B’nai B’rith President Allan J. Jacobs and Executive Vice President Daniel S. Mariaschin wrote, “Undoubtedly, the fire is a national tragedy, and we share the Chileans’ sorrow for this very unfortunate incident. But blaming the State of Israel or he Jewish people as a whole for the ‘alleged’ actions of a tourist is absolutely unacceptable and irrational.

”In the wake of the fire in Chile’s Patagonia region, the outburst of anti-Semitic attacks and charges included outrageous claims made by Chilean politicians.

The vice president of the Christian Democratic Party wrote on his Twitter account, “I bet that the Israeli ‘tourist’ that burned Torres del Paine is one of those sent by his State after killing Palestinian children.”

According to the rationale of AbuKhalil, any hatred expressed for Jews, either in or out of Israel, triggered by the (accidental) act of one Jew, cannot be regarded as antisemitism, as long as someone somewhere somehow has invoked the Palestinians as the victims of Jews.

Sunday, January 08, 2012

Useful rules to memorize:

@ Mick Hartley's:

"It's a reasonable rule of thumb that when you have a detective successfully guessing the vital password, then you have a writer who's failing his audience."

Comments Trail:

@ Mick's: searching for lost time

@ Mick's: Three ladders

@ TNR: Spring Break

@ Simply Jews: About Fareed Zakaria's valium

@ TNR: A discussion about presidential candidates that managed to get away from the usual acrimony and actually gets some posters to enjoy each other's contribution.
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The Big Picture: Petroglyphs at Buffalo Eddy--Moonrise

Thursday, January 05, 2012

"Our life is layered"

An excerpt from Ralph Angel's poem:

Evolving similarities

In the darkest of circumstances
I too have dialed the number
and thought twice and tested each one of them
as if anybody stands a chance around here
and no one carries our messages.
If there's something you still need
believe me
they will pick up the phone.
Because the body's not stupid.
Because the flesh remembers
and taking care comes first.
A young mother cradles an infant to her breast
and it feels like love.
Like we can do something.
Because you would save every last one of them
you are already forgiven.
It doesn't matter now
that nothing in this world is direct.
Our life is layered.
First we weep
and then we listen and eat something
and weep again
and listen.
And eat again.
And it doesn't matter anymore
at the bottom of your story
at the very-most bottom of recovery.
And confession.

Wednesday, January 04, 2012

The Swollen Envy of Perverse Minds

I'm thinking of starting a regular feature under this heading. I often come across wonderful examples of this phenomenon, the swollen envy of pygmy minds, which is how Mark Twain defined antisemitism, but that can be appended and deployed in a variety of related or unrelated cases. Such a feature will act as a catch-all garbage bean.

And here is the first example today:

@ Simply Jews: A urine-soaked gloat from a urine-soaked creature

Norman Finkelstein on Christopher Hitchens:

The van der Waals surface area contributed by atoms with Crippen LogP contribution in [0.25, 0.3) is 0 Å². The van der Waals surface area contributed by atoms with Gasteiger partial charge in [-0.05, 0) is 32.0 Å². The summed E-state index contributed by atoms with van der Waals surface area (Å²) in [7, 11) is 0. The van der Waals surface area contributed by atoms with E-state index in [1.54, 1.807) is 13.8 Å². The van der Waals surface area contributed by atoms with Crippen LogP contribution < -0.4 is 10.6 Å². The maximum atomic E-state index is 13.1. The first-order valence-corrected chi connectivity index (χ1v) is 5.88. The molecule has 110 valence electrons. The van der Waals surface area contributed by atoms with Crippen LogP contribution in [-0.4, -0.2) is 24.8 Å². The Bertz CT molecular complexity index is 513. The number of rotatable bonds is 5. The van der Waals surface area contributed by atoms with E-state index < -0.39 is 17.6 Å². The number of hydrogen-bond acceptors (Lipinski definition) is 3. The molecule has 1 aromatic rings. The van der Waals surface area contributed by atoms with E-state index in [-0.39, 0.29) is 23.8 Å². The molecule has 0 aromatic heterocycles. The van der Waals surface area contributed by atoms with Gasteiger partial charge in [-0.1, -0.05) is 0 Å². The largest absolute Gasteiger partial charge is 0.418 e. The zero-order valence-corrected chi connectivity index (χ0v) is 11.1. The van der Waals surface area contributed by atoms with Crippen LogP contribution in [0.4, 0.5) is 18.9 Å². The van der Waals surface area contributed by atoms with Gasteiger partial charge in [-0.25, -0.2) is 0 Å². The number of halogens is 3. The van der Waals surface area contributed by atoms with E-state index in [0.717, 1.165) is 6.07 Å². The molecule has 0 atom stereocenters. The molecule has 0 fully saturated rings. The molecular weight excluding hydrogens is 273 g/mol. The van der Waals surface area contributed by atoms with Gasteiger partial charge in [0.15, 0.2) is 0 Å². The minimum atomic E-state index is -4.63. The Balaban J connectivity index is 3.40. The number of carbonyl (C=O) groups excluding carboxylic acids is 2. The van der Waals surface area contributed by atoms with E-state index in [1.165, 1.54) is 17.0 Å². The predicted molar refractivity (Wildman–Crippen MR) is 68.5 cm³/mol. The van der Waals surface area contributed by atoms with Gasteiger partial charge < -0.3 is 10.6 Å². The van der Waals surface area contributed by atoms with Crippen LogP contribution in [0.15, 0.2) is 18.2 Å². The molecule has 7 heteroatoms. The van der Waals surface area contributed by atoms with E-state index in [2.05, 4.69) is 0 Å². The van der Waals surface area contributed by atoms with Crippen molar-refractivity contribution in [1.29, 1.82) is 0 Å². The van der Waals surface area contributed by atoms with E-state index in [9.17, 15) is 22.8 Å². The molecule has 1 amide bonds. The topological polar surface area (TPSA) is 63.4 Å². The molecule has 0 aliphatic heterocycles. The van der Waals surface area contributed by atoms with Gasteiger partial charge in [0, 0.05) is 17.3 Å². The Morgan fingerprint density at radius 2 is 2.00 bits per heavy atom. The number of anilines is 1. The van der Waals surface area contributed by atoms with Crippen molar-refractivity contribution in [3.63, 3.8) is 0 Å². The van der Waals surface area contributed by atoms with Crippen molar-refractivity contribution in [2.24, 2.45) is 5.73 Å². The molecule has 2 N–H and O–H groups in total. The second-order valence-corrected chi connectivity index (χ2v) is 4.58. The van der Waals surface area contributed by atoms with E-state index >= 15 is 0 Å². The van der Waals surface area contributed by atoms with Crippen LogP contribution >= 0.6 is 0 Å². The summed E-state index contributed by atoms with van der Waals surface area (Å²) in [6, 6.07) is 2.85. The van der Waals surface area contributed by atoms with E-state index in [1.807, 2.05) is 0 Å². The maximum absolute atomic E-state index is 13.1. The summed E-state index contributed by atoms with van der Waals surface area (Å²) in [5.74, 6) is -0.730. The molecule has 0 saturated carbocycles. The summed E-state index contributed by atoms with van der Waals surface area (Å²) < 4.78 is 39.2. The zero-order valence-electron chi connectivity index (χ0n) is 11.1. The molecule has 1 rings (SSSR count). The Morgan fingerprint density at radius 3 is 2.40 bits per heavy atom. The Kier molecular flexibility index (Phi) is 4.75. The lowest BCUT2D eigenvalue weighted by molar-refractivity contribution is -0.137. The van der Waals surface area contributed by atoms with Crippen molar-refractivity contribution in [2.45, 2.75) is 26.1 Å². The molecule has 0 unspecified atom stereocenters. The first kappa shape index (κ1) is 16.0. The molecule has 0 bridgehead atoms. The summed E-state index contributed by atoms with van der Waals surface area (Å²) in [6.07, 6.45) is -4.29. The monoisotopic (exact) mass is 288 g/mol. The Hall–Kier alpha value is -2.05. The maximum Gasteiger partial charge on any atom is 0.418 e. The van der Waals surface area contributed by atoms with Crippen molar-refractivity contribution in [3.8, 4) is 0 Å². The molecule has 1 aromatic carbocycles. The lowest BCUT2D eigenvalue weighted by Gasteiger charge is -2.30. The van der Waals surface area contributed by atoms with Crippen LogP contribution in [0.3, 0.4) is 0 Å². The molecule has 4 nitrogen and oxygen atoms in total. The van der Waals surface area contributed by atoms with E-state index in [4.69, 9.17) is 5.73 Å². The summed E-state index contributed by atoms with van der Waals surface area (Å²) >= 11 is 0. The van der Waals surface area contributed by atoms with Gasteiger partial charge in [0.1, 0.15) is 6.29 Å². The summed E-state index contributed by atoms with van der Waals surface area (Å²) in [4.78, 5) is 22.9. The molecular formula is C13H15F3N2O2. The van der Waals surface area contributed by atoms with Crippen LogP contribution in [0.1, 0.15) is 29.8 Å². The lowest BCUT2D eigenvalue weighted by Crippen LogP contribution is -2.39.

When I first learned that Hitchens was diagnosed with an excruciating and terminal cancer, it caused me to doubt my atheism.

@ Prof. Abu Khalil's "News Service"
:Israeli team won the World University Debating Championships in the category of the English as a Second Language on Tuesday, securing the title for the second time in three years.

"Tel Aviv University students and brothers Omer Nevo, 26, and Sella Nevo, 22, traveled to Manila and brought home the gold as the first-place team and the first and second-place ESL speakers, respectively."

What did they have to do to win? Open their mouths? Or were the judges Americans? Or did they have to shoot their opponents and occupy their places?

And this, from the professor who teaches
political science at California State University, Stanislaus and visiting professor at UC, Berkeley:

"Public service annoucement [sic]
Please. If you are going to Tunis airport, wipe your feet well if you use the bathroom. Thanks."

If I did not read it with mine own eyes, I wouldn't be able to imagine it.


Solidarity, Reciprocity, and Discontent

The following is a partial translation of the first part of an article by the Israeli journalist Ben Dror Yemini. He is addressing the recent scandals involving Charedim behaving badly, that shook Israeli society out of its usually docile acceptance of its beleaguered life.

"Israel is in the throes of a much needed culture war, but not because someone spat on an eight year old girl or another yelled at a young girl who sat in the front of the bus. We need a culture war in order to rescue the state of Israel from becoming a state of minorities, while the majority is trampled upon. The problem does not lie in a lawless fringe group of zealots, who do not recognize the state of Israel. The problem is the thousands and hundreds of thousands who are excused from proper schooling, military service, or the workforce. The segregated sidewalks or buses are not even the cherry on top of the rotten icing. That’s not the problem. The problem is rooted in those who join the chorus of condemnations while shoring up the status quo. These include Shas and the PM, and others.